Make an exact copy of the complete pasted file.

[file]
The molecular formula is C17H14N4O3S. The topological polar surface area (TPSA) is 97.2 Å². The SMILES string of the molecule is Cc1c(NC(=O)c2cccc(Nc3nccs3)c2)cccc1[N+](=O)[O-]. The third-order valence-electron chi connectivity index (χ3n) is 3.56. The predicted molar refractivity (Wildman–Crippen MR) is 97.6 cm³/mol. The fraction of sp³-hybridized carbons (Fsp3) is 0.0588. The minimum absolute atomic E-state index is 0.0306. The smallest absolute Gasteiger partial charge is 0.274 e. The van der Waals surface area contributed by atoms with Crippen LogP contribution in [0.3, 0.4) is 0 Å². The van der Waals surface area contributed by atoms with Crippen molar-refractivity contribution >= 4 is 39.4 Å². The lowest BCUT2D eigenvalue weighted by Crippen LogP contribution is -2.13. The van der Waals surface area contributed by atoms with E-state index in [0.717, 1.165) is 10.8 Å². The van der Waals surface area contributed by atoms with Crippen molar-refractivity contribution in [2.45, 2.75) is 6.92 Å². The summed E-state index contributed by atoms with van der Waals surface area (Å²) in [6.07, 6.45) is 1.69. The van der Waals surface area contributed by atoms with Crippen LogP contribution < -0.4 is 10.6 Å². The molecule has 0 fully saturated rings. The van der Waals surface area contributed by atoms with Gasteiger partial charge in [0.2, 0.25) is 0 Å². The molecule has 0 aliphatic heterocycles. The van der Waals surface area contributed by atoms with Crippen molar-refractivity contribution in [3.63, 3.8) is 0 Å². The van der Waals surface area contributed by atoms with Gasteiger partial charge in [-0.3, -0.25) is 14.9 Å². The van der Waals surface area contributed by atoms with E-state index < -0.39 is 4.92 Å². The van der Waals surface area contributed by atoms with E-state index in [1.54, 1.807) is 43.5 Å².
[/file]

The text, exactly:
The molecular formula is C17H14N4O3S. The topological polar surface area (TPSA) is 97.2 Å². The SMILES string of the molecule is Cc1c(NC(=O)c2cccc(Nc3nccs3)c2)cccc1[N+](=O)[O-]. The third-order valence-electron chi connectivity index (χ3n) is 3.56. The predicted molar refractivity (Wildman–Crippen MR) is 97.6 cm³/mol. The fraction of sp³-hybridized carbons (Fsp3) is 0.0588. The minimum absolute atomic E-state index is 0.0306. The smallest absolute Gasteiger partial charge is 0.274 e. The van der Waals surface area contributed by atoms with Crippen LogP contribution in [0.3, 0.4) is 0 Å². The van der Waals surface area contributed by atoms with Crippen molar-refractivity contribution >= 4 is 39.4 Å². The lowest BCUT2D eigenvalue weighted by Crippen LogP contribution is -2.13. The van der Waals surface area contributed by atoms with E-state index in [0.717, 1.165) is 10.8 Å². The van der Waals surface area contributed by atoms with Crippen molar-refractivity contribution in [2.45, 2.75) is 6.92 Å². The summed E-state index contributed by atoms with van der Waals surface area (Å²) in [6.07, 6.45) is 1.69. The van der Waals surface area contributed by atoms with Crippen LogP contribution < -0.4 is 10.6 Å². The molecule has 0 fully saturated rings. The van der Waals surface area contributed by atoms with Gasteiger partial charge in [0.2, 0.25) is 0 Å². The molecule has 0 aliphatic heterocycles. The van der Waals surface area contributed by atoms with Crippen molar-refractivity contribution in [3.63, 3.8) is 0 Å². The van der Waals surface area contributed by atoms with Gasteiger partial charge in [-0.3, -0.25) is 14.9 Å². The van der Waals surface area contributed by atoms with E-state index < -0.39 is 4.92 Å². The van der Waals surface area contributed by atoms with E-state index in [1.54, 1.807) is 43.5 Å².